Article: I love to enable people to gather knowledge at speed and stay connected: Deel’s Shuo Wang

Talent Acquisition

I love to enable people to gather knowledge at speed and stay connected: Deel’s Shuo Wang

In conversation with People Matters, Deel’s Shuo Wang shares the vision and mission behind Deel, keeping pace with the digital transformation and unlocking the potential of global hiring.
I love to enable people to gather knowledge at speed and stay connected: Deel’s Shuo Wang

Shuo Wang is the co-founder and Chief Revenue Officer of Deel, the fastest-growing HR tech stack for global teams, that helps businesses hire anyone, anywhere. She is responsible for Deel’s revenue-driving functions and led the company as it scaled from $1-$100M ARR in less than 20 months. Founded in 2019, Deel’s technology offers payroll, HR, compliance, and benefits needed to hire and manage a global team. In just under three years, the company has grown to 1,400+ employees worldwide in 80+ different countries and has 10,000-plus customers, including Dropbox, Shopify, and Cloudflare. 

Prior to Deel, Shuo was a co-founder and Chief Technology Officer of Aeris Cleantec, acquired by iRobot. She holds a BS degree in Robotics from the Massachusetts Institute of Technology, where she met Deel's Co-founder and CEO, Alex Bouaziz.  Shuo is passionate about inspiring more women to get involved in software development, product management, and marketing. 

In an exclusive conversation with People Matters, Shuo shares the journey of starting Deel, finding solutions to accelerate global hiring, the critical value in developing female talent, the opportunities that get unlocked in a hyper-connected business landscape and more.

Here are some excerpts. 

Having co-founded a brilliant digital platform to support global hiring, could you share with us the story of how you brought Deel to fruition alongside Alex Bouaziz? What was your inspiration, and what is the vision?

Deel is my second startup. After I graduated from MIT, where I met Alex, some friends and I started my first startup in China. There I worked with a lot of international talent. I realised that,  "Hey, if we are open to hiring internationally, there is a huge talent pool!” So we had manufacturing professionals in Switzerland or China, designers in France and software engineers in America and Europe. To manage such a diverse and globally distributed international team was exciting. However, making payments and dealing with local labour laws was very complicated. 

When I exited my first company, I was already thinking of my next journey, and I always wanted to build a fintech platform. I was watching trends to see what would be the next big trend in fintech. I had friends in San Francisco who were working at LinkedIn and at that time LinkedIn let employees work from home three days a week. Slack was also becoming very popular. I observed that even when people sit next to each other, they were still communicating over Slack; they were using online collaborative tools to work.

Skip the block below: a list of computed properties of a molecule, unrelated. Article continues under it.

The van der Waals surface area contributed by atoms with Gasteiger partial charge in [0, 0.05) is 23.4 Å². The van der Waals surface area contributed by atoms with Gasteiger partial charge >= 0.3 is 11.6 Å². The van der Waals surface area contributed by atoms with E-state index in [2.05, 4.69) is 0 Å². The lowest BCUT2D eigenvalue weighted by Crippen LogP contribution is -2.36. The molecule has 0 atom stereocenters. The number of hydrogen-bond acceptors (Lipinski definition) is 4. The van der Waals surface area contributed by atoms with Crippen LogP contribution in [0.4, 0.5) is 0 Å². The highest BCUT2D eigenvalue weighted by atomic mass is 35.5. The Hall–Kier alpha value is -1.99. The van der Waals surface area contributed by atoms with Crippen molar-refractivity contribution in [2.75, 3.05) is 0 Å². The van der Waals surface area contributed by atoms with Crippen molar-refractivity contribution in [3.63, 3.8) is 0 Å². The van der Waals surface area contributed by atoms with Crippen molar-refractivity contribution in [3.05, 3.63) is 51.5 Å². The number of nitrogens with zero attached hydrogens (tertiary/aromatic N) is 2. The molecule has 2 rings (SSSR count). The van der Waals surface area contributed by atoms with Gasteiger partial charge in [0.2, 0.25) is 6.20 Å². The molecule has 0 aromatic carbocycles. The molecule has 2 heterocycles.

At that time, I thought that if companies in Silicon Valley could support the work from the home movement, more and more companies would support work from home or work from outside the state. If they support working out of state, they should support people working internationally or working from anywhere. And then, companies could hire internationally. I thought that this could be the trend of the future. If this is the future, then what are the problems associated with it that I can solve? 

Number one would be cross-border payments. Number two, compliance. How do I make sure that hired international talent is compliant? How do I make sure that labour laws are followed? 

So Alex and I got together, discussed it, and developed a product. In the first four weeks everyone loved the idea, but they didn't like our product at all. Our advisers hated our initial product because it was very complicated to use. But we learnt that the idea made sense. So we spent a lot of time on design and functionality with our Y combinator batchmates - other companies, and other founders in the same group and tried to understand how to improve it so that we could build a product to hire internationally. That's how we came up with the prototype of Deel.  After graduating from MIT, we launched our first product. Then the pandemic started, along with the work-from-home movement, and here we are today.  

As the world gets even more interconnected in the post-pandemic business landscape, what are some roadblocks that continue to be present in global hiring? How is Deel addressing these challenges with fresh eyes?

Today we are a 1,400-people company across 82 different countries. And we are using our product to hire people. So when it comes to challenges, there are a couple. Firstly, you must always ensure that employees receive their salary on time. The second is compliance. How do we ensure that the hired employees can manage their local income taxes or local compliance? How can we issue all the necessary paperwork? How can we help them register with local governments? How can we develop environmental agreements that comply with local labour laws? And also, how can we provide them with the benefits they need to support their family and be in their own country in their region? So we need to build a product to automate entire processes – from payments and registration to compliance checks for local benefits.